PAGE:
Welcome to the Social Psychology Glossary!
In these posts, I will explain Social Psychology terms and theories and add some examples from research.
These terms and theories help social psychologists understand how people perceive others, interact with them, and make judgments about the social world and its members. These psychological processes can impact well-being and decision-making: being aware of their existence is a key factor that helps individuals and society to move towards gender diversity, gender equality, and equality in general.
Today we will explain what The Contact Hypothesis is.
The Contact Hypothesis
In our last post of the Social Psychology Glossary, we discussed the definition of prejudice from a Social Psychological perspective. To sum up, prejudice is defined as an attitude composed of three components:
- A cognitive component, that includes irrational beliefs about a group
- An affective, emotional component, for example a feeling of dislike
- A behavioral component, that can comprise the inclination to harm or avoid a group
Prejudice maintains negative evaluations and status differences, and it is not something nice, leading scholars to wonder if and how it can be reduced. A solution to reduce prejudice was suggested in 1954. It is called The Contact Hypothesis (Allport, 1954), and scientific evidence collected over decades shows that this hypothesis works in reality.
The contact hypothesis focuses on prejudice between two social groups (for a better understanding of the psychological relevance of social categories, please check this first blogpost). The main assumption of this hypothesis is that contact between the members of the two social groups reduces prejudice, when four features of a contact situation are met:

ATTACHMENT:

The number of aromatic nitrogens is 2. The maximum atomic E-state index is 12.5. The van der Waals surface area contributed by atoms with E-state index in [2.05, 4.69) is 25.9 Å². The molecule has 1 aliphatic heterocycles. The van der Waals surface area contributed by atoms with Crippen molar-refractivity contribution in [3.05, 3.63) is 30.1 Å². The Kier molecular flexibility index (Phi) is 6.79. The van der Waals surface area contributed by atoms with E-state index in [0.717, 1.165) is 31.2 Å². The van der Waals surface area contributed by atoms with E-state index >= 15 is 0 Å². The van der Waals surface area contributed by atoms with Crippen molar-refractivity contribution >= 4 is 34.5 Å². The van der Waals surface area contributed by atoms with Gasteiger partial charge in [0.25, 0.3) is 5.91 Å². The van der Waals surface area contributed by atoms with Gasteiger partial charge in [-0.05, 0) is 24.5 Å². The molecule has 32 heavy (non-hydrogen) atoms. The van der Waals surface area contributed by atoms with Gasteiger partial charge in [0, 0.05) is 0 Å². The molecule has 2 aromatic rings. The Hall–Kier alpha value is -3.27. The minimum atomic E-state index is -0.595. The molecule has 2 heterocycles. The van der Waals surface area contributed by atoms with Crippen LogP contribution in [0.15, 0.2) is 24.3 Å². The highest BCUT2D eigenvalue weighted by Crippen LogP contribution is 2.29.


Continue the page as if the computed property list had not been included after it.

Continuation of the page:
- there is equal status between social groups in the contact situation
- the members of the groups share common goals
- there is cooperation between the two groups
- there is clear support from authorities, law, or custom
The assumptions of the contact hypothesis, however, have been slightly revised after this first formulation, in accordance with research findings. First, this hypothesis was originally formulated for inter-ethnic encounters, but research has shown that it can be extended to other social groups. Second, the findings have shown that the four conditions are not essential for prejudice reduction, but when the four conditions are met, the reduction in prejudice is typically stronger.
For example, let us imagine a study. Ideally (and simplistically ), if we want to test if contact between two social groups reduces prejudice, we can first measure prejudice before the contact happens. After this measurement, half of the participants can have contact with someone from the other social group, while the other half of the participants have contact with someone from their own social group. We then measure prejudice again. What do we expect? According to the contact hypothesis, we expect prejudice of participants who had contact with people from the other social group to be reduced, while prejudice of the other participants should be stable.
In these last posts we have explained some key elements of prejudice and the reduction of prejudice, which concludes this section of the glossary. In our next post, we will go in a different direction, focusing on a very interesting psychological mechanism that can influence many aspects of our lives: attribution.
- Allport, G.W. (1954). The nature of prejudice. Reading, MA: AddisonWesley.
- Pettigrew TF, Tropp LR. 2006. A meta-analytic test of intergroup contact theory. J. Personal. Soc. Psychol. 90:751–83
- Wiley, J. (n.d.). Central Concepts in the Psychology of Diversity. 28.
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